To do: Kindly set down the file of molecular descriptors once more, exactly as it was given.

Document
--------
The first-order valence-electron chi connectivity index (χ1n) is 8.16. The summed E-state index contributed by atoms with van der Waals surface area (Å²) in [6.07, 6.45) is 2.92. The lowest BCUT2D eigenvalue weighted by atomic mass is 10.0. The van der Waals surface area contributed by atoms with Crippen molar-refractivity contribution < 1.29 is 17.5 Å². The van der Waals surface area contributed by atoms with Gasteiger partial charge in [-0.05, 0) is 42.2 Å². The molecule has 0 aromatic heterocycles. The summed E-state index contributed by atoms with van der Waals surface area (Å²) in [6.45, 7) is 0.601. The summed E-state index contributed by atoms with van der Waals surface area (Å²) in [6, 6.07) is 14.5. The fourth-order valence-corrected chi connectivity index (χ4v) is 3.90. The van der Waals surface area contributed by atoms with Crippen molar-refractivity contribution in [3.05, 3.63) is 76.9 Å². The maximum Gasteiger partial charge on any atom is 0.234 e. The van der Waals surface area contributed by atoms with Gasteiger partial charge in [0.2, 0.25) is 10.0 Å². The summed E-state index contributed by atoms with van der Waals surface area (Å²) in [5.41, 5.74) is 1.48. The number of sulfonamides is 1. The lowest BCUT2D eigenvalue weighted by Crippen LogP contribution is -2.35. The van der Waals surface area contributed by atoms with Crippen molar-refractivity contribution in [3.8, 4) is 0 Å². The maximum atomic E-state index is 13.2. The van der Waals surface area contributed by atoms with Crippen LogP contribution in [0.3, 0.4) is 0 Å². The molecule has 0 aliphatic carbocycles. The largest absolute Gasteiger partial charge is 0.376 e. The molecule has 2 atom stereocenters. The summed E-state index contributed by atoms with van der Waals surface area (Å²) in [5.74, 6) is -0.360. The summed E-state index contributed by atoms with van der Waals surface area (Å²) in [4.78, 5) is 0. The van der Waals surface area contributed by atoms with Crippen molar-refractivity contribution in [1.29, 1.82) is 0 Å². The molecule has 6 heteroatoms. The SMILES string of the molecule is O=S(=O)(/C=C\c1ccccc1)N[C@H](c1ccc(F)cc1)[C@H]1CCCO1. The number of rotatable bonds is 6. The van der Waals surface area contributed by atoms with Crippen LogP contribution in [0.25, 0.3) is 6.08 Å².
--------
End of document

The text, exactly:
The first-order valence-electron chi connectivity index (χ1n) is 8.16. The summed E-state index contributed by atoms with van der Waals surface area (Å²) in [6.07, 6.45) is 2.92. The lowest BCUT2D eigenvalue weighted by atomic mass is 10.0. The van der Waals surface area contributed by atoms with Crippen molar-refractivity contribution < 1.29 is 17.5 Å². The van der Waals surface area contributed by atoms with Gasteiger partial charge in [-0.05, 0) is 42.2 Å². The molecule has 0 aromatic heterocycles. The summed E-state index contributed by atoms with van der Waals surface area (Å²) in [6.45, 7) is 0.601. The summed E-state index contributed by atoms with van der Waals surface area (Å²) in [6, 6.07) is 14.5. The fourth-order valence-corrected chi connectivity index (χ4v) is 3.90. The van der Waals surface area contributed by atoms with Crippen molar-refractivity contribution in [3.05, 3.63) is 76.9 Å². The maximum Gasteiger partial charge on any atom is 0.234 e. The van der Waals surface area contributed by atoms with Gasteiger partial charge in [0.2, 0.25) is 10.0 Å². The summed E-state index contributed by atoms with van der Waals surface area (Å²) in [5.41, 5.74) is 1.48. The number of sulfonamides is 1. The lowest BCUT2D eigenvalue weighted by Crippen LogP contribution is -2.35. The van der Waals surface area contributed by atoms with Crippen molar-refractivity contribution in [3.8, 4) is 0 Å². The maximum atomic E-state index is 13.2. The van der Waals surface area contributed by atoms with Crippen LogP contribution in [0.3, 0.4) is 0 Å². The molecule has 0 aliphatic carbocycles. The largest absolute Gasteiger partial charge is 0.376 e. The molecule has 2 atom stereocenters. The summed E-state index contributed by atoms with van der Waals surface area (Å²) in [5.74, 6) is -0.360. The summed E-state index contributed by atoms with van der Waals surface area (Å²) in [4.78, 5) is 0. The van der Waals surface area contributed by atoms with Crippen molar-refractivity contribution in [1.29, 1.82) is 0 Å². The molecule has 6 heteroatoms. The SMILES string of the molecule is O=S(=O)(/C=C\c1ccccc1)N[C@H](c1ccc(F)cc1)[C@H]1CCCO1. The number of rotatable bonds is 6. The van der Waals surface area contributed by atoms with Crippen LogP contribution in [0.25, 0.3) is 6.08 Å².